The sinking of the USS Oklahoma occurred over 75 years ago and the story has been passed down across multiple generations, but it still has a profound effect on those linked to the over 400 sailors who perished as she sank to the bottom of Pearl Harbor.
On December 7th, 1941, the Oklahoma came under fire from Japanese bombers and fighters. Before long, the mighty battleship had taken multiple fatal blows to her deck and hull. As torpedoes and bombs riddled the Oklahoma, her crew scrambled to save themselves and their fellow crewmen. Caught in the mayhem was John Charles England, an Ensign in the US Navy. Twenty-year-old England was at an age that today many consider very young, but he was forced to find a way to survive as the battleship on which he served erupted in flames and smoke.
Rather than focus on saving himself, however, the young officer refused to leave without helping others trapped in the depths of the battleship.
Last Day of Service for John England
On September 6th, 1940, 19-year-old England enlisted with the United States Naval Reserves, with the rank of Apprentice Seaman. Almost a year after he enlisted for service, the young seaman was assigned to the USS Oklahoma, the last vessel he would ever serve.
In the months leading up to Japan’s surprise attack, England married and had a child, Victoria Louise. In the early days of December, his wife and daughter were scheduled to arrive in Oahu.
When the morning of December 7th dawned, England volunteered to work in the Oklahoma’s radio room to accumulate more time off for when his family finally arrived. Before he could enjoy the thought of spending extra days with those he loved, the USS Arizona had been hit, struck by the Japanese bombers.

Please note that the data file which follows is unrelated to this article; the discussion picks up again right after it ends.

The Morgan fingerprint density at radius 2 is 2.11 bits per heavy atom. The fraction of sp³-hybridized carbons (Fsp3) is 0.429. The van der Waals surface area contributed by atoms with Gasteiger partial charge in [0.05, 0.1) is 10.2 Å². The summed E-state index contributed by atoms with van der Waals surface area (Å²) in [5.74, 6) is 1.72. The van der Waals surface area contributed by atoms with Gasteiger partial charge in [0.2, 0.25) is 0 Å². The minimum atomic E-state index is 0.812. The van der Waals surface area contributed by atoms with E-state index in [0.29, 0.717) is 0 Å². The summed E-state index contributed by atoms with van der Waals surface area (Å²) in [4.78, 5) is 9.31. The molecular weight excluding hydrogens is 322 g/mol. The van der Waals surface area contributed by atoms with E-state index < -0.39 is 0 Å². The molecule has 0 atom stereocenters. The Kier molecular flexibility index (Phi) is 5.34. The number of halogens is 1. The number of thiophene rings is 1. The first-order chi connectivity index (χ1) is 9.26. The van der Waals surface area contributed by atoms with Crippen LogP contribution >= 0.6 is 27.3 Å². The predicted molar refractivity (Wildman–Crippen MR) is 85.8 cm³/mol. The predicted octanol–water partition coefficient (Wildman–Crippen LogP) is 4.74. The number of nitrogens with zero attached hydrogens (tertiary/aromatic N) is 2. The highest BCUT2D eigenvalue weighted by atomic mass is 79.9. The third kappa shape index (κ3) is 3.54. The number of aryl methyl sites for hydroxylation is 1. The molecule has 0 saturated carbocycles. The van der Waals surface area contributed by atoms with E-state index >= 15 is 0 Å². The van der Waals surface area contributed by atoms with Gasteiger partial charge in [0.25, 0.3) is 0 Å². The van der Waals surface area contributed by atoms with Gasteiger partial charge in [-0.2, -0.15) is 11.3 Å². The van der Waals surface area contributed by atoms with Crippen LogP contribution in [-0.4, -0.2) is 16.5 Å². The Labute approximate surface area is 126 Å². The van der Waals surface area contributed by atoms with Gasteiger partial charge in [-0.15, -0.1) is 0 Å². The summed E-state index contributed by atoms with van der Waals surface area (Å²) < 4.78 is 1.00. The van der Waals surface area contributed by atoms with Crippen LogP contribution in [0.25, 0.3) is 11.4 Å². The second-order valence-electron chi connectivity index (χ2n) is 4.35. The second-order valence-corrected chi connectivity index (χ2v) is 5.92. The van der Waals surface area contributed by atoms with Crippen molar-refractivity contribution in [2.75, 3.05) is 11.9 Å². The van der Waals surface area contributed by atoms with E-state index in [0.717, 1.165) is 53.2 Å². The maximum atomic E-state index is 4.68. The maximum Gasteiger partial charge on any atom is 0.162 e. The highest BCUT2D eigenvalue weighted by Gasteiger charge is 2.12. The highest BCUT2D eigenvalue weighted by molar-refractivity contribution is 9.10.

The Rest is History
John England actually survived the attack on the Oklahoma but refused to leave his fellow crewmen behind. He made several trips back inside the dying ship to save those he could. After several runs back inside, he never reemerged. Like the other 400-plus sailors who perished in the attack, England’s remains weren’t able to be identified.
For his heroics, England was honored with two navy vessels being named after him.
It seemed that England’s story ended after the second ship was christened in 1962, but in 2016, the United States POW/MIA Accounting Command launched a campaign to use DNA testing to identify the remains of the Oklahoma crew. In August of 2016, the remains of Ensign John England were found within the grave of unknown bodies at the National Cemetery of the Pacific.
Decades after the smoke from the attack on Pearl Harbor cleared, the remains of Ensign John Charles England was returned to Colorado Springs, where he was given a proper burial next to his parents.